Guest Feature: 10 Great Books to Read in Cambridge


For many, reading is an escape into another world, shutting out the reader’s physical environment. Sometimes, though, a place can so perfectly fit a book that reading in that spot intrudes on and enhances the experience.

Cambridge, England is a university town that has inspired authors for more than 800 years. Here are ten books and their perfect places to be read in that city:

The Double Helix and The Dark Lady of DNA, at The Eagle Pub

The Double Helix by James Watson

The Dark Lady of DNA by Brenda Maddox

The Eagle Pub is where Watson and Crick, discoverers of the double helix shape of DNA, used to socialize, and where they first announced their great discovery in 1953. A central pub with decent food, it’s the perfect place have a pint and read Watson’s own words. Since those words minimize the contributions of co-discoverer Rosalind Franklin, it’s worth it to also read Maddox’s excellent biography of her. If you tire of scientific discovery, you can look up and try to decipher the graffiti scrawled onto the ceiling by World War II airmen, leaving their signatures in awareness that they might not make it back.

Case Histories, at the Scott Polar Museum

Case Histories by Kate Atkinson

Kate Atkinson had intended to send the characters of her acclaimed literary detective novel on a cruise to the Antarctic. Instead, she set the book in Cambridge, home of the Scott Polar Research Institute. After a 2010 refurbishment, the museum is now slicker and more brightly lit than when she visited there, but is still full of charm. Read Case Histories in the Memorial Hall entrance, on a wooden bench, underneath circular ceiling murals of the earth’s two poles.

Ghostwalk, at Trinity College

Ghostwalk by Rebecca Stott

Rebecca Stott’s atmospheric and critically-lauded novel Ghostwalk is set in present-day Cambridge, looking back at the possibility that alchemy-obsessed Isaac Newton was involved in murder in his seventeenth-century Cambridge days. Read it in Trinity College’s chapel, on a wooden bench in the shadow of a larger-than-life-sized statue of Newton.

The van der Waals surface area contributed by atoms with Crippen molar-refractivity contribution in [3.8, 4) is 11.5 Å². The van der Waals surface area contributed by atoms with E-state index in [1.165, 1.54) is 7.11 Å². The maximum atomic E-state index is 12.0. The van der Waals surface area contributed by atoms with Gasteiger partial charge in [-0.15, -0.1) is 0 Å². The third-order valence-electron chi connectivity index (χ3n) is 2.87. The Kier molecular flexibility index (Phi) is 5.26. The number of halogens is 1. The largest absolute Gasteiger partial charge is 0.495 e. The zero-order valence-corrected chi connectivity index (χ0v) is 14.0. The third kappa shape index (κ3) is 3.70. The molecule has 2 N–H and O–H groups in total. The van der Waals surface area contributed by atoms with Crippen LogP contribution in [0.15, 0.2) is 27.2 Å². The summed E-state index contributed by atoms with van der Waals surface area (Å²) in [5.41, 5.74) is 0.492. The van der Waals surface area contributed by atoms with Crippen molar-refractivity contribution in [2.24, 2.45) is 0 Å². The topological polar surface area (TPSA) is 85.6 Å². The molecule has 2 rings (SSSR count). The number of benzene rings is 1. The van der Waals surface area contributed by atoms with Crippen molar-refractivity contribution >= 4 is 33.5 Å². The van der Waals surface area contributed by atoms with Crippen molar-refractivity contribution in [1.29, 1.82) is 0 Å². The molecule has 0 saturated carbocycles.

Milton’s Paradise Lost, at Christ’s College

Paradise Lost, by John Milton

Milton studied at Christ’s College from 1625 to 1632, and is reputed to have sat to write under a certain mulberry tree in the Fellows’ Garden. A descendant of that tree still survives in that spot, and is the perfect place to sit and read Paradise Lost. For a more authentic experience, you could read the poetry of his university days, but no one will fault you for going with his masterwork instead.

Dirk Gently’s Holistic Detective Agency, at St. John’s College

Dirk Gently’s Holistic Detective Agency by Douglas Adams

Douglas Adams (of Hitchhiker’s Guide to the Galaxy fame) loosely based his fictional St. Cedd’s College on his alma mater, St. John’s. Pause to read leaning on the side of St. John’s Kitchen Bridge, facing the Bridge of Sighs and one of Cambridge’s loveliest buildings, which is sometimes called “the wedding cake” because of its elaborate and decorative design.

Darwin’s Voyage of the Beagle, at Christ’s College

The Voyage of the Beagle by Charles Darwin

Charles Darwin studied at Christ’s College from 1828-1831. In a small garden in front of a sixties dorm in New Court, a life-sized bronze of Darwin as a young man occupies half a bench. Sit beside him and enjoy the journal from his youthful voyage around the world.

Period Piece, on Laundress Green

Period Piece by Gwen Raverat

Charles Darwin’s granddaughter Gwen Raverat wrote this charming and beloved record of her turn-of-the-twentieth-century Cambridge childhood. Read it on Laundress Green, a lawn alongside the river Cam, overlooking the author’s family home, now part of Darwin College. Watch out–picnickers aren’t the only ones on the grass. Cows have grazing rights here and it’s up to you to keep out of their way.

The poetry of Rupert Brooke, in Grantchester

Rupert Brooke

Rupert Brooke spent the early 1910s living an idyllic life in Grantchester, a picturesque village outside of Cambridge, accessible from the city centre by river or footpath. Sink into a green sling-back chair under the trees at The Orchard tea room, and enjoy a quintessentially English snack of tea and scones while reading the work of this quintessentially English poet in one of his favorite places. He often gathered here with friends such as Virginia Woolf, so feel free to read a Virginia Woolf book here instead, if you prefer.

Pet Sematary, at Magdalene College

Pet Sematary, by Stephen King

All right, I admit this is a bit of a joke. But, Magdalene College really does have the perfect spot for reading this Stephen King classic. In the northwest corner of its Fellows’ Garden is a small, shaded cemetery of beloved pets. Artful headstones tell of a few cats and dogs that have died over the past hundred and thirty years or so. It’s not at all spooky on its own, just sad and sweet. Crack that book open, however, and it’s the perfect place to magnify the chills.


Emily Winslow is the author of psychological suspense set in Cambridge, England, where she lives. Her latest novel, The Start of Everything, launches from Delacorte Press, a division of Random House, on January 8th 2013.

Read More at Anglotopia


  1. avatarJohn Norris says

    Some more ideas for Cambridge enthusiasts…

    There’s a book called “Beared Tit” by Rory McGrath which is largely an autobiography of his time as a Cambridge student as well as his passion for ornithology. It’s not as dull as that sounds, in fact its quite a funny read. Rory is fairly well known over here as a comedian and presenter of travelogues and history programmes.

    Another author to look out for is Alison Bruce who writes detective thrillers based in based in Cambridge. The actual books can be hard to get hold of but they should be available for Kindle, iPad etc.